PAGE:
Days of shock and awe, horror and fear
Seventy years ago this month, America's new leader summed up Germany's new leader. "Hitler," Franklin D. Roosevelt told a White House visitor, "is a madman."
But Adolf Hitler's mental health placed far down the list of presidential concerns in the spring of 1933. Roosevelt was flooding Congress with proposals to rescue America from the Great Depression. For what would be known as the "Hundred Days," he and a desperate Congress halted a banking panic, created the nation's biggest public works program, directed billions of dollars for relief to the jobless, and invented a host of institutions restructuring vast sectors of the economy, from Wall Street to the Corn Belt. America, in the words of Stanford historian David Kennedy, was "infused with Roosevelt's own contagious optimism and hope."
At the same time in Berlin, Hitler was infusing the spirit of Germany with a potent mix of fear and hate. During his early weeks as chancellor, Nazis burned the Reichstag and blamed Jews and Communists--an excuse for suspending civil liberties and letting brownshirted gangs roam the streets, beating and sometimes killing.
In March, when FDR became president, the German parliament passed the "Law for Terminating the Suffering of People and Nation," five paragraphs in which it surrendered to Hitler its power to make laws. Days later he took control of Germany's state governments and installed restrictions on Jews, denying them government jobs and curbing their admission to universities. The next month, Hitler declared May Day a paid holiday, the "Day of National Labor," to be celebrated "throughout the centuries." But the next day saw labor union offices across Germany occupied, union funds seized, the unions dissolved, their leaders arrested.
Next came a scene not witnessed since the Middle Ages. At a Berlin bonfire, thousands of students cheered the destruction of 20,000 books out of sync with Nazi thought. Propaganda minister Joseph Goebbels saluted them for "committing the evil spirit of the past to the flames."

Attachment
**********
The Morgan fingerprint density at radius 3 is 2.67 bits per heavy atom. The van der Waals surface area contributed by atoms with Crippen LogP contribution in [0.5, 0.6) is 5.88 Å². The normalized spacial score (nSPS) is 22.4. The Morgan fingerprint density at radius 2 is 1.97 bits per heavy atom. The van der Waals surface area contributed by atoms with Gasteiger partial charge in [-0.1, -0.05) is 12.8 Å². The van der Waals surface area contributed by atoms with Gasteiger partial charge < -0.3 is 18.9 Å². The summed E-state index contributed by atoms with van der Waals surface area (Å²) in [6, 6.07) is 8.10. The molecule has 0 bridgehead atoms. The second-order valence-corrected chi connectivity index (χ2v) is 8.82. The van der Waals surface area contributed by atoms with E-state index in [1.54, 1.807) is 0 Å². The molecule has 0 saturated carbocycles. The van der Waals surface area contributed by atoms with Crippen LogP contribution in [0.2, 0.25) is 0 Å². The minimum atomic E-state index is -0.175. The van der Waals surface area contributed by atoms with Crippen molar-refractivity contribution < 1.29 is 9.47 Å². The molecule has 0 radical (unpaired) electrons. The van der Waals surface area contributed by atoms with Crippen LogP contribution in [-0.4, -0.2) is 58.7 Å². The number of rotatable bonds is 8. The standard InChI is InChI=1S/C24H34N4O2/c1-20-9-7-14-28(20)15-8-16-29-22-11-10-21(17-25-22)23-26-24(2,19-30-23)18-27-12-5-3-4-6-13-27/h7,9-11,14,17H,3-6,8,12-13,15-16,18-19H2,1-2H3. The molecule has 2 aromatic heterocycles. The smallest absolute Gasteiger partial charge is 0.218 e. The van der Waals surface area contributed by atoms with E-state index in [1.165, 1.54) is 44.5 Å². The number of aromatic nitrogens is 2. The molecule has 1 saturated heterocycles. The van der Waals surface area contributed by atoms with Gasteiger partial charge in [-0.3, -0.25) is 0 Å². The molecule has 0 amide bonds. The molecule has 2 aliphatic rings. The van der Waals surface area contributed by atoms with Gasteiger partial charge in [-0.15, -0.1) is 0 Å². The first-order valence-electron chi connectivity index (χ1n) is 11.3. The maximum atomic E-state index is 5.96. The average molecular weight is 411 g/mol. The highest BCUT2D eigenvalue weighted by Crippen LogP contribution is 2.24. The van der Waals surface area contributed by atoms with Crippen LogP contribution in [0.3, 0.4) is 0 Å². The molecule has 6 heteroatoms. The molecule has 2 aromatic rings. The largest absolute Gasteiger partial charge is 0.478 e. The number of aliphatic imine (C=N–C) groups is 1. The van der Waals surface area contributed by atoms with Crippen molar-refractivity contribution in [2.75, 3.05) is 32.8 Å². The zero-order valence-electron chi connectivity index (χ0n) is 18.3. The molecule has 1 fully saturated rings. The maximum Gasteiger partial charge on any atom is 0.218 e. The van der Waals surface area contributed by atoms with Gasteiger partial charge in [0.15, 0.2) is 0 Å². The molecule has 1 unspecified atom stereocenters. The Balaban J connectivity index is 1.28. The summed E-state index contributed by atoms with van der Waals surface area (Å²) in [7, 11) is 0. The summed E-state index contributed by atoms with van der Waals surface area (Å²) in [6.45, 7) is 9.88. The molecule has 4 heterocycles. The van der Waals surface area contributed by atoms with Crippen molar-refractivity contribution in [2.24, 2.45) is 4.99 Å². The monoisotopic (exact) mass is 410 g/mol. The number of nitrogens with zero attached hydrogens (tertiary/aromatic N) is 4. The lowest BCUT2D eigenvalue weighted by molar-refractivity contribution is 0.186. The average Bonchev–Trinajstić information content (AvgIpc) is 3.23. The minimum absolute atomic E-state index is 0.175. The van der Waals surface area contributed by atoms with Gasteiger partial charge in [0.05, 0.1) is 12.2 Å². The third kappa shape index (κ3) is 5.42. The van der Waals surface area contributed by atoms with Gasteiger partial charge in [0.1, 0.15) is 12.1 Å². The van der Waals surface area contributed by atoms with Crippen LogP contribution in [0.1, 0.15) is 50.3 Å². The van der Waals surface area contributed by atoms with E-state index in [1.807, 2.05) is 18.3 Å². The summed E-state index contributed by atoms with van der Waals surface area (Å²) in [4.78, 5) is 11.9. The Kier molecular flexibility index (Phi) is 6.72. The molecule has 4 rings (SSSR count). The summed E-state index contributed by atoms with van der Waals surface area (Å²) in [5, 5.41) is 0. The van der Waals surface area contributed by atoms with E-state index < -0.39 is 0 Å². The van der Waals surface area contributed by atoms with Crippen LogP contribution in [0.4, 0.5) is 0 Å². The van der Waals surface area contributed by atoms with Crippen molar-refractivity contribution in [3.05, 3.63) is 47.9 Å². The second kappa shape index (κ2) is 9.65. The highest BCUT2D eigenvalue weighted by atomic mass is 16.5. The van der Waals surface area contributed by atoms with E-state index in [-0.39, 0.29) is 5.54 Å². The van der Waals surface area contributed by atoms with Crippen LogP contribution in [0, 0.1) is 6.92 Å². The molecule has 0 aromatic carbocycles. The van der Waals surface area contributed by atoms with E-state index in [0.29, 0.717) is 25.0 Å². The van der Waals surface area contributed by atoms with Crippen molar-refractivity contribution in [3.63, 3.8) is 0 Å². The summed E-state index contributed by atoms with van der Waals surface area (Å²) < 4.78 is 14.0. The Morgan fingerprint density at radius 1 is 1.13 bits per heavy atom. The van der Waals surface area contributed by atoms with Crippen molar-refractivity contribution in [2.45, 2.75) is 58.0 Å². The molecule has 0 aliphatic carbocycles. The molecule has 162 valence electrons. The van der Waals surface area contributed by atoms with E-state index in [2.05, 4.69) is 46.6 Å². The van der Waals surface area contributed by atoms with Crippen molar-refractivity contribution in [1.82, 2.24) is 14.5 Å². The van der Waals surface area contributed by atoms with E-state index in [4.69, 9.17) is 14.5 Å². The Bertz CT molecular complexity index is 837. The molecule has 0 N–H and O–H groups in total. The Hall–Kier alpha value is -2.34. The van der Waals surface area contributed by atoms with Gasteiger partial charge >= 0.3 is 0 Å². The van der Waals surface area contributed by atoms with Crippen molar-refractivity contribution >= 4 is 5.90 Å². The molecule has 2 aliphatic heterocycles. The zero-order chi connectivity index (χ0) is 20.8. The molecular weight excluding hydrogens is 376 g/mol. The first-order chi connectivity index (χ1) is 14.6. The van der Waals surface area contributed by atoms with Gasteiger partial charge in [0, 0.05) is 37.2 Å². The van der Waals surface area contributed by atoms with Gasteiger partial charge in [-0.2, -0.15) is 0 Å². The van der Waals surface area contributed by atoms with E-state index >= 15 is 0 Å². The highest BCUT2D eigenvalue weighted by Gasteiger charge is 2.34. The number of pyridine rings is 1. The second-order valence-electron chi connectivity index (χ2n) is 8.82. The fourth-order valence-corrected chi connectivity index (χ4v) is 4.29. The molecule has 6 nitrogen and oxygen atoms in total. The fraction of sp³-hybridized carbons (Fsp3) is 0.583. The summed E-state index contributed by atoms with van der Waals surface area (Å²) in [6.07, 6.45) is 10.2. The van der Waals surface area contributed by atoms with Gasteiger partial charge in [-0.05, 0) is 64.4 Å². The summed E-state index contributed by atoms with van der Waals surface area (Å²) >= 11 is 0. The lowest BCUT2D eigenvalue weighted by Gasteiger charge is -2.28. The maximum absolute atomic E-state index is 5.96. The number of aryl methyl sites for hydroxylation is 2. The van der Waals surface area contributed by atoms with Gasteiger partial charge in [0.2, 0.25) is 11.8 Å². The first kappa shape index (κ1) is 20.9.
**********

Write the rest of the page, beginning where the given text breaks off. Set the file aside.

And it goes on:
Time to act. Days later, Hitler called a special legislative session to hear a report on foreign affairs. Many outsiders, including Roosevelt, feared the dictator might repudiate the Versailles Treaty that ended World War I and thus put Europe on the brink of another war. FDR decided to act. All countries, he declared, should pledge to disarm and vow to send no armed force across their borders. "The way to disarm is to disarm," he told Congress. "The way to prevent invasion is to make it impossible." The next day, Hitler told the Reichstag that war is "unlimited madness." Germany, he said, could support "the American president's magnanimous proposal." Roosevelt heard Hitler's speech on the radio and smiled. "I think I have averted a war," he said.
In truth, Hitler never had the slightest desire for a 1933 war. He did, however, like the notion that everyone else should disarm. As for Germany, he had been secretly rearming it for several weeks in hopes it would be ready for a conflict in five years.
FDR's proposal went nowhere. France refused to trust Hitler's naked words. In the autumn of '33, Hitler withdrew from the League of Nations and from disarmament talks. In 1935, he renounced Versailles's disarmament clauses, revealed the existence of a secretly built air force, and ordered the conscription of a half-million-man army. In 1939, Germany invaded Poland, and he was ready for war.
This is the fourth in a series of monthly reports marking the 70th anniversary of U.S. News.
This story appears in the April 28, 2003 print edition of U.S. News & World Report.